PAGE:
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Abstract Thinking: [20.01] - Anupreksha Of Truth

Published: 01.04.2007
Updated: 06.08.2008

One important accomplishment of meditation is - movement in the direction of truth, the practice of living the truth. Not to make an attempt to falsify the truth is an achievement of meditation. If, even after passing through the process of meditation, we have not been able to develop a realistic outlook, it means that our meditation has not yet matured. Meditation should lead to a spiritual consummation; spirituality must flower.

The consummation of meditation is living a truthful life. When a man stops living a truthful life, many practical problems arise.

The sadhak accepting the great gift of preksha meditation makes a resolve: “I vow to speak the truth" The whole purpose of undertaking meditation is - discovery of truth. The man who does not meditate, cannot progress in the direction of truth. All around us lie many subtle truths, beyond the reach of a gross vision. Nor can a gross mind apprehend these truths. These truths cannot form the subject of a gross consciousness. You need a subtle vision to know and see them, a subtle mind, and a subtle consciousness. Without meditation, the vision does not grow to be subtle, nor can the mind be refined. Nor is it possible to develop a subtle consciousness without meditation. Consciousness is vitiated by attachment and aversion and it is all covered with dirt. Until these are removed, consciousness will continue to be gross. Therefore, a sadhak who practises meditation is engaged first of ail in the discovery of truth and he starts this search of truth on his own. He does not seek truth outside, but inside himself.

The first point of departure for our journey of knowing and seeing, our pilgrimage of the true nature of the soul, is - perception of breathing, the second is - perception of the body.

Perception of body: It seems rather strange that the body in which we have our existence, which is our most intimate friend - what is there in it for us to see? Why should we perceive it? These questions arise as long as we do not start perceiving. The moment perception begins, these questions are resolved. There is a lot to see in the body, so much that our knowledge of it is never complete, however much we may look. Every day one has new experiences, then does one begin to realize that there is so much to perceive that one's perception never ends. In order to make a diagnosis, A physician too, looks inside the body. The greater the proficiency and subtlety with which a therapist looks within the body, the better are the chances of his making the right diagnosis. The physician sets his fingers on the pulse. He catches its beat. With sophisticated instruments he comes to know of the movements inside the body and he tries to grasp the subtle vibrations within. On the basis of the inner pulsations, he goes to the root of the disease and makes his diagnosis. He perceives the whole of the body and comes to know what is happening inside. Mere conjecture cannot be the basis of his diagnosis. Only by looking deep within, is he able to catch hold of the subtlest causes. Going into the depths is important, whether he does so through certain appliances or otherwise, is a different matter. Without going into the depths, one cannot find what one seeks. It is possible to go into the depths through meditation as well as through the appliances. Meditation is observation, the process of seeing.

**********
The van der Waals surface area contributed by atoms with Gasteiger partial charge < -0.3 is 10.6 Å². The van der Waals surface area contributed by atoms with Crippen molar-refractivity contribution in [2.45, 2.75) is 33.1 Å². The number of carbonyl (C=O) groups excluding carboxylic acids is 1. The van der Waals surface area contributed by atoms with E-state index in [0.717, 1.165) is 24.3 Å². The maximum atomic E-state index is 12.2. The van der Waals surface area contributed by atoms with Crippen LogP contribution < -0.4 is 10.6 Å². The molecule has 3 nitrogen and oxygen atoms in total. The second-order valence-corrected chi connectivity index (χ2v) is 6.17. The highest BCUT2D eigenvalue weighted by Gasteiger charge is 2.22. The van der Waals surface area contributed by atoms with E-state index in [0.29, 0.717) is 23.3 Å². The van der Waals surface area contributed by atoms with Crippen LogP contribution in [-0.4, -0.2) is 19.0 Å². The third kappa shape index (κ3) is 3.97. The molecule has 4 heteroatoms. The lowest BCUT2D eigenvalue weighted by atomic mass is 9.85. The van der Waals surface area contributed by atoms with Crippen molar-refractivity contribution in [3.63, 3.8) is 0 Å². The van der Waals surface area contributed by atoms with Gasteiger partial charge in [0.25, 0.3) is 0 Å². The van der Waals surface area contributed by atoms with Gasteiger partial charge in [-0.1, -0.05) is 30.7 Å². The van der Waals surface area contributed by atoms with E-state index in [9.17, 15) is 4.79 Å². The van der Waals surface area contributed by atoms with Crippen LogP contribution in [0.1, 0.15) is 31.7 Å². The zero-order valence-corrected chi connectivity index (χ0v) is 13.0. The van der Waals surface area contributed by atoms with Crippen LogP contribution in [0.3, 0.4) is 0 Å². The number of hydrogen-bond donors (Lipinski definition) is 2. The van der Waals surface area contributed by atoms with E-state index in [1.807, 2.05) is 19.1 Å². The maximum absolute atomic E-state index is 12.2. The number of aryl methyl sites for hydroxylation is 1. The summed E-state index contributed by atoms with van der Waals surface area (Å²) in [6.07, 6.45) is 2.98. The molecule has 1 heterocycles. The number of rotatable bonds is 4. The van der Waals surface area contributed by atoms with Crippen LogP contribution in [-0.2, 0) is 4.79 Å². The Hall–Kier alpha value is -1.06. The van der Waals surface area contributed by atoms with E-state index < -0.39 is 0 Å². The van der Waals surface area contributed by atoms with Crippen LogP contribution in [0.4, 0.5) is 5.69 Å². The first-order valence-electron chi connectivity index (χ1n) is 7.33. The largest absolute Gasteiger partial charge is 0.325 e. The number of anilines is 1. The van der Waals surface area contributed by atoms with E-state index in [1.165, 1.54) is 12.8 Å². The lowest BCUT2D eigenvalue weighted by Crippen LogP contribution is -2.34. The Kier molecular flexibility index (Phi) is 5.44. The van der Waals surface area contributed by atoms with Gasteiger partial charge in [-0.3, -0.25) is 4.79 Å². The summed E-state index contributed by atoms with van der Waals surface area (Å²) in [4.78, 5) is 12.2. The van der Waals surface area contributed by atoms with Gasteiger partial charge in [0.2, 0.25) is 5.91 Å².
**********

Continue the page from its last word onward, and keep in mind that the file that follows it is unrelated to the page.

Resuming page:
The dimensions of our search for truth go on increasing. Chiefly, there are four dimensions:

  1. breathing
  2. body
  3. mind, consciousness, intellect
  4. pure consciousness, the soul.

All these are the dimensions of the search for truth.

Gautam, the senior disciple of Lord Mahavira once asked: "O Illustrious One: What is truth?"

'Truth cannot be told."

'Then how are we to know it?"

"You must discover the truth for yourself."

"How do we seek it?"

"Stop all action. Empty the mind of all thought. Keep silent. Keep the body still."

"O Gentle one: How shall we then carry on the business of living?"

"Be temperate in action: Speak only when you must, and to the point. Walk only when necessary, and with sobriety. Eat rf you have to, in moderation. Exercise restraint in all you do."

"O Illustrious One: If the path leading^ the discovery of truth can be told, why cannot the truth itself be told?"

There are partial truths. A partial truth can be told. My exposition of truth is conditional. The whole truth cannot be told. That is why I say that truth cannot be told: a partial truth can be told. That is why I say truth can be told. Truth cannot be told and it can be told. A relative understanding of both these facts is right knowledge."

  • Abstract Thinking
    by Acharya Mahaprajna, © 1988
  • Edited by  Muni Dulheraj
  • Translated by Muni Mahendra Kumar
  • Published by Jain Vishva Barati
  • Edition 1999 compiled by Samani Stith Pragya

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Page glossary
Some texts contain  footnotes  and  glossary  entries. To distinguish between them, the links have different colors.
  1. Body
  2. Consciousness
  3. Mahavira
  4. Meditation
  5. Perception Of Body
  6. Perception of Breathing
  7. Preksha
  8. Preksha Meditation
  9. Sadhak
  10. Soul
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